She did have problems with credibility, particularly in the male-dominated architecture world of small-town Indiana, or even a relatively bigger city like Indianapolis. She did address that. There were times when she could not sign her own plans, for instance. She had to have an architect sign the plans.

There was a moment when she was designing a building [in the town of Carmel] for her father, and there was an article in the newspaper about her doing this. Someone reported her to the [Indiana] state board of architecture saying she wasn’t a registered architect. She came back with a very strong statement at the board meeting basically saying that she was a better designer, she was more talented, and that she had been doing this work longer than any other so-called architect.

I know she faced that kind of a discrimination barrier. I’ve spoken with male architects of her era, some of whom will say they think people gave her a hard time, or that people didn’t give her the credit they should have. I assume by “people” they meant other male architects.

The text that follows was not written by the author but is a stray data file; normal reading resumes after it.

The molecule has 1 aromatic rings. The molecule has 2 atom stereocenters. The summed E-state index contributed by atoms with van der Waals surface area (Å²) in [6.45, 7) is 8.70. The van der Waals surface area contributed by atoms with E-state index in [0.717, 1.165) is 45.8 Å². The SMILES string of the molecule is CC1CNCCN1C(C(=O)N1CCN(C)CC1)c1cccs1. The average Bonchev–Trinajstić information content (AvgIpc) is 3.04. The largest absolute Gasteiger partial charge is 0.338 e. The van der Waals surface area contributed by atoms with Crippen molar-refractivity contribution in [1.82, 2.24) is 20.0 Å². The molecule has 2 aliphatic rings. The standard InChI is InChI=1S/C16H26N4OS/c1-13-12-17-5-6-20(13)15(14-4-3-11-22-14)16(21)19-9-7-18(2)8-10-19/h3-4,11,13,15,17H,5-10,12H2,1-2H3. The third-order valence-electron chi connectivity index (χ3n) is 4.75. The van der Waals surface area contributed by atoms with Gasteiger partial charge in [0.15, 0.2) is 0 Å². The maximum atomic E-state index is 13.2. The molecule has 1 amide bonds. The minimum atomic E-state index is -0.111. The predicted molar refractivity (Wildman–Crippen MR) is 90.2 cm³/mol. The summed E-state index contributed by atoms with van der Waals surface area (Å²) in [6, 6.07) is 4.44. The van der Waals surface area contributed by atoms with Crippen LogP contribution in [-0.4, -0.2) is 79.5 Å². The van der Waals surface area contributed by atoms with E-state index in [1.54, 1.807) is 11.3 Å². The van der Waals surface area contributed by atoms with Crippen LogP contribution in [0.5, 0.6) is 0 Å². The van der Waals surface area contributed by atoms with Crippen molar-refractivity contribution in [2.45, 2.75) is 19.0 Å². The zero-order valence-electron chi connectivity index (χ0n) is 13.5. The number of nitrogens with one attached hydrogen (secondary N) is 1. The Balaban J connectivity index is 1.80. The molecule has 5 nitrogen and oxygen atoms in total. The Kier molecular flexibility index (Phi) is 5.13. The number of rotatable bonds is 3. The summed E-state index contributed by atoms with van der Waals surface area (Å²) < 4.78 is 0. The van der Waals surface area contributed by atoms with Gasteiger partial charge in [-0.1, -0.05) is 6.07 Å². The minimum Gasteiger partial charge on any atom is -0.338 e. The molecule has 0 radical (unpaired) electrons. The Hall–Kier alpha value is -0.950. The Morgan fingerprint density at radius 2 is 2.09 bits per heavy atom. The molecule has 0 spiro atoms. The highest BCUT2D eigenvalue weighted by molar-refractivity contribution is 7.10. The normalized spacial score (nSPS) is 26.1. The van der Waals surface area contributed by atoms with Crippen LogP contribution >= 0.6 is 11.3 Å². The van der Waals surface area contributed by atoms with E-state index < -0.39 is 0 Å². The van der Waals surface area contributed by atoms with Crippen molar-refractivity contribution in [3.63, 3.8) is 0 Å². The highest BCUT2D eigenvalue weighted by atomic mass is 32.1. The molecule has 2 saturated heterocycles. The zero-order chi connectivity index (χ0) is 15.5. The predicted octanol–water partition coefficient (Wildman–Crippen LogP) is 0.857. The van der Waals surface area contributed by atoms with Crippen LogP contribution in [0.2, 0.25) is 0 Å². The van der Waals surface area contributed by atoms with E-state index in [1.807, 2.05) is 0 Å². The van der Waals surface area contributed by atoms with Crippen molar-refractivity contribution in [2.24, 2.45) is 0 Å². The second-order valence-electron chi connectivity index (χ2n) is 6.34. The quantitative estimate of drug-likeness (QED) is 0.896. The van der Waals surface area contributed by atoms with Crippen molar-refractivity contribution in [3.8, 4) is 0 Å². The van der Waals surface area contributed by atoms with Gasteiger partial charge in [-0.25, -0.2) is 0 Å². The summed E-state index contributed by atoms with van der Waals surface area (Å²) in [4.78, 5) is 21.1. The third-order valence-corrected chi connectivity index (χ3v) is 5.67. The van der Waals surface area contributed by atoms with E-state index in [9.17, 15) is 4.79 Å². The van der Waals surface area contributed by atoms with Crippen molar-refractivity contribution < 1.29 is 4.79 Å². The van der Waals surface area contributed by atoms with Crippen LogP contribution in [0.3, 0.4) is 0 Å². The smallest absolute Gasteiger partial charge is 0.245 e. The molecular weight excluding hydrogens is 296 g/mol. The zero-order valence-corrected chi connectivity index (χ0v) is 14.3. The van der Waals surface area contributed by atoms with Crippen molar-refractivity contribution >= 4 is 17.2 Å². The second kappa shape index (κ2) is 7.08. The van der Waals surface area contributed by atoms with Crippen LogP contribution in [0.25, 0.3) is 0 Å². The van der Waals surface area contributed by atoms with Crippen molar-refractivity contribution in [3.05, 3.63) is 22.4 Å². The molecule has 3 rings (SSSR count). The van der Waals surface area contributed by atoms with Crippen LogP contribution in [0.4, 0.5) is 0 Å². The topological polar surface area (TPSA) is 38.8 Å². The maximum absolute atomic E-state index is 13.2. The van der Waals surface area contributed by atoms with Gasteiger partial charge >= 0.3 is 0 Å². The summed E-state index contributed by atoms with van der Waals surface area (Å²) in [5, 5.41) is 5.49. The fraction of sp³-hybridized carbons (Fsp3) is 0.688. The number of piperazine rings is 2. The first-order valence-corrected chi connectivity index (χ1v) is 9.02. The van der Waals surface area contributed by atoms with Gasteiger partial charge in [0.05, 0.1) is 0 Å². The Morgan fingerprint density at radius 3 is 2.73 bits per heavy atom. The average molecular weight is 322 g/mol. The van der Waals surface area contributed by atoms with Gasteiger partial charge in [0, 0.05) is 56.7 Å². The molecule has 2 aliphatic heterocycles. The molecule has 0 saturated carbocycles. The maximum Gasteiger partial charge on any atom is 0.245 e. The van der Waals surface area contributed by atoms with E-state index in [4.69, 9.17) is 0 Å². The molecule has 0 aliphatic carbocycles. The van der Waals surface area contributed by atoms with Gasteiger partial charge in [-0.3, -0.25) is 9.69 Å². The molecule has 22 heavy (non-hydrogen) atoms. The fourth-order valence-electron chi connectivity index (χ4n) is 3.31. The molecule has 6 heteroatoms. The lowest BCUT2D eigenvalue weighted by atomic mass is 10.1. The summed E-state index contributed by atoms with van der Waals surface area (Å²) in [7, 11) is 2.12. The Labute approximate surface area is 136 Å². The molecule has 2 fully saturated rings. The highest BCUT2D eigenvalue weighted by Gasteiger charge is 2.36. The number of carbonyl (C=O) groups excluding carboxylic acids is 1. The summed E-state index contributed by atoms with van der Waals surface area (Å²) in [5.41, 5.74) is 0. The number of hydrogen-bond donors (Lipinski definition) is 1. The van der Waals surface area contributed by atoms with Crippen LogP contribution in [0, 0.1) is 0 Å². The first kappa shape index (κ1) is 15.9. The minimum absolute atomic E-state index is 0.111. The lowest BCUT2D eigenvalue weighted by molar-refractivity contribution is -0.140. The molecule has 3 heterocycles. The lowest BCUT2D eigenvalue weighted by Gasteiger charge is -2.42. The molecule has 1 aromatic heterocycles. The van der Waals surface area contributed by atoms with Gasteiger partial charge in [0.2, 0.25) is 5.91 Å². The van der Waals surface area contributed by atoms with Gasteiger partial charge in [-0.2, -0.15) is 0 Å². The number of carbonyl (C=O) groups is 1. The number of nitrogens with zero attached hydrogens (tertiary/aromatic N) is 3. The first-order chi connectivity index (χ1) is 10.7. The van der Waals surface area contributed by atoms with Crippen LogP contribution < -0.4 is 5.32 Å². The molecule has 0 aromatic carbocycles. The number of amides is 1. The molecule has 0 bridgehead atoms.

And I would have to say that I encounter it as a proxy for her, still to this day. I feel that people, especially male architects, will disregard Avriel Shull by saying, “Everything looks alike,” or, “She’s not a great designer.” I’ve just written a second National Register nomination for another one of her additions, so clearly…people in central Indiana are not the only ones who think that she is a good designer. In her lifetime, she really just powered through [those barriers], and the proof is in the pudding because she kept getting more and more jobs.

Avriel Shull designs on a small scale.

photo by: September Shull Sneath

Shull creating a model for the first house she would build in 1953, "The Golden Unicorn."